(Herbert Faber holding me)
My Great Uncle, Herbert Faber was the man I picked to interview for my World War II website. He is my grandmother's sister's husband, so we have no blood relationship, but he is still my Uncle and family member. I remember asking him if he was ever in World War II and he told me he was, and I said do you mind if I do an interview with you on World War II. He said sure. He told me many things he had done in the span of World War II, and it just shocked me because I never knew my Great Uncle would make such an important contribution for our country.
My Great Uncle was in the Corps of Engineers building bridges for troops and tanks. He told me the bridges were used for going over the Rhine River in Frankfurt. He also told me the soldiers he was working for were Combat Engineers. He told me he joined the Corps of Engineers because he was drafted. He went to Northeastern Nights Engineering School and the army saw that on his applications, so they decided that he would go be an engineer. He also told me it was really tough being an engineer even with so much help he had gotten from the men and the women, and that being an engineer was a very tiring job. You would have to work non-stop, with very little breaks. But after he did all that hard work of being an engineer, he gained a lot of respect and he got promoted.
My great uncle rose to the rank of Master Sergeant. He was proud, and knew that all of his hard work in World War II really paid off for him. He really did not expect to be promoted since he didn't get along with his commanding officer, which made the promotion very meaningful for him, because he at least earned the respect of his boss. He told he got the promotion of becoming a Master Sergeant because most often the soldiers came from the south, and they were not felt to be as smart as those from the north.
After he received the rank of Master Sergeant, he toured many countries such as Germany, France, England and Scotland, Czechoslovakia and Luxembourg. He told me he was a Construction Supervisor. When the war was over, they constructed a Prison of War Camp, and he was in charge of it. He said he had a very good time touring these countries. But he didn't say if he learned how to speak French or German, but he told me he hated the country France because they charged the soldiers for everything. It was also very exciting for him. He told me it was such an experience for him to tour those countries, that he compared those countries to the United States of America. He still remembers to this day, what it was like being in those countries.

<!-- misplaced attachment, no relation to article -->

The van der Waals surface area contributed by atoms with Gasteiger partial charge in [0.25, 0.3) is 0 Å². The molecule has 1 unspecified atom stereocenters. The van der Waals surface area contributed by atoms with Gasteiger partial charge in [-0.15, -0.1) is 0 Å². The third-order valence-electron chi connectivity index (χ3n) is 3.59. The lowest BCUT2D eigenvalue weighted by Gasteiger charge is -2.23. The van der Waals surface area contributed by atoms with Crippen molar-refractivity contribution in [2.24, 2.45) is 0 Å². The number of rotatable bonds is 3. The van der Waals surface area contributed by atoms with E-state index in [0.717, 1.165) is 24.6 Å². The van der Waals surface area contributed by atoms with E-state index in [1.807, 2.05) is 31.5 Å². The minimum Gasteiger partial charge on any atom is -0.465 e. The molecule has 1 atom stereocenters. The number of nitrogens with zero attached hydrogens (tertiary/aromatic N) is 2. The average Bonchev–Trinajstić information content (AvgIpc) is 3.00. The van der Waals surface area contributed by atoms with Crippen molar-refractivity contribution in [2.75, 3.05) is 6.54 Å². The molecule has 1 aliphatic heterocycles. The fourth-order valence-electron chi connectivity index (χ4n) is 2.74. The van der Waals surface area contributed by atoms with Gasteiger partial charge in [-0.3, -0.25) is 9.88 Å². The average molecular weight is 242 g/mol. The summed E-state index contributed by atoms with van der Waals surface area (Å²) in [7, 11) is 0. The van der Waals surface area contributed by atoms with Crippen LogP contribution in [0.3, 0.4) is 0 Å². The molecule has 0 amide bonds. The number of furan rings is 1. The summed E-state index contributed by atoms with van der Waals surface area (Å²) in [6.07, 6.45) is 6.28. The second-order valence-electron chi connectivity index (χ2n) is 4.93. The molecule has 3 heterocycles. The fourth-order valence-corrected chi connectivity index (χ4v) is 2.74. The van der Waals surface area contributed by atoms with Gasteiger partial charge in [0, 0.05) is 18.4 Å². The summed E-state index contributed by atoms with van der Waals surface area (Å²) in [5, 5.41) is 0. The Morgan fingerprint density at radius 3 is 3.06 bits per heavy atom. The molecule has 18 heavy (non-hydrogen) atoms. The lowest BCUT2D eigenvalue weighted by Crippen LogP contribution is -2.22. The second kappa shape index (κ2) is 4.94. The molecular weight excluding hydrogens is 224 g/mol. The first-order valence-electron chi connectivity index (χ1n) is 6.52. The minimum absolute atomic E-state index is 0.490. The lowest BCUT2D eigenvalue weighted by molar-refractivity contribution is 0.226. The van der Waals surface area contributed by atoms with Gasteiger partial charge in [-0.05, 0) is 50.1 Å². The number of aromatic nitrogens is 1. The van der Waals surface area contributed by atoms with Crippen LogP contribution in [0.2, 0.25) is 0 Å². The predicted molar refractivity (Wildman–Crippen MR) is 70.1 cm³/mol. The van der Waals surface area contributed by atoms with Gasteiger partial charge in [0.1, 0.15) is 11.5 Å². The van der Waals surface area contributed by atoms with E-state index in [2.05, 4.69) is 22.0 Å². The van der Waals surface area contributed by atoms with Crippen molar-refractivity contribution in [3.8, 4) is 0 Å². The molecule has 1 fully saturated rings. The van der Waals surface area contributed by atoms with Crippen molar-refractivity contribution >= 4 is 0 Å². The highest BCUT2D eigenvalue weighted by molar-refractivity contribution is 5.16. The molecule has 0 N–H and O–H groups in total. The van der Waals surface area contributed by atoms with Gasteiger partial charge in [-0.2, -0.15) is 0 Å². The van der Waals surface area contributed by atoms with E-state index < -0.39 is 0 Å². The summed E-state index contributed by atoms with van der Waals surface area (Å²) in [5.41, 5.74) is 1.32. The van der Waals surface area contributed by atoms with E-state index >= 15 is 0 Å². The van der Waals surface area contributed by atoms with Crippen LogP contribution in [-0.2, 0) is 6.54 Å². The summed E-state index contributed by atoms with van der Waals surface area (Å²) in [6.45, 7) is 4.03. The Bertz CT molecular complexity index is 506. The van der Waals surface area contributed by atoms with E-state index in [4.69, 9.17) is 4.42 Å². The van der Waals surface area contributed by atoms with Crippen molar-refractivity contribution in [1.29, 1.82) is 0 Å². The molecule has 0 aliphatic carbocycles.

My great uncle survived World War II, and I have to say I respect him and look up to him. I respect him and look up to him because he chose to go in World War II and to fight for his country to defeat Fascism. And I respect him for how hard he worked being an engineer, and how all that hard work paid off for him. I am very proud that he got the rank of Master Sergeant, which very few people get in the Army.
My Granfathers' Wars
My grandfather was also a hard worker like my great uncle because when my grandfather was a doctor, he told me stories about that war, and how he would help injured soldiers. My dad would tell me when he was a kid, that he would leave work at 2 A.M. just to deliver babies. I respect his dedication dearly because not too many people would have the responsibility of doing that like my grandfather did. My dad also told me he remembers hearing the garage door going up, and waking him up.
My other grandfather, George Higginbottom, served in the Navy in World War II. He was a Navy crew member on a decoy ship, The Birmingham. I compare him to my great uncle because it was a very tough position. One story I heard really stands out in my mind. My grandfather was supposed to be sleeping but for some reason he was told to mop the main deck. A kamikaze plane dove and hit the ship and he would have been killed because it went through three floors where he would have been sleeping. I also respect him dearly for that memory that I will never forget. He died in 1992, but my mom told me that my grandfather would tell her all the stories that happened to him, like times he almost died and how times he would see friends and people die right in front of his eyes and that would scar him for life.
Overall people in my family have been in some type of war, and they know what war is like. Those people are brave, and they deserve a lot of respect, for which they earned. They would sacrifice their lives, by doing their everyday jobs, that's why they are so brave.
|Bridge picture: http://thor.prohosting.com/~andy51/europe/bridges/bridge2.jpg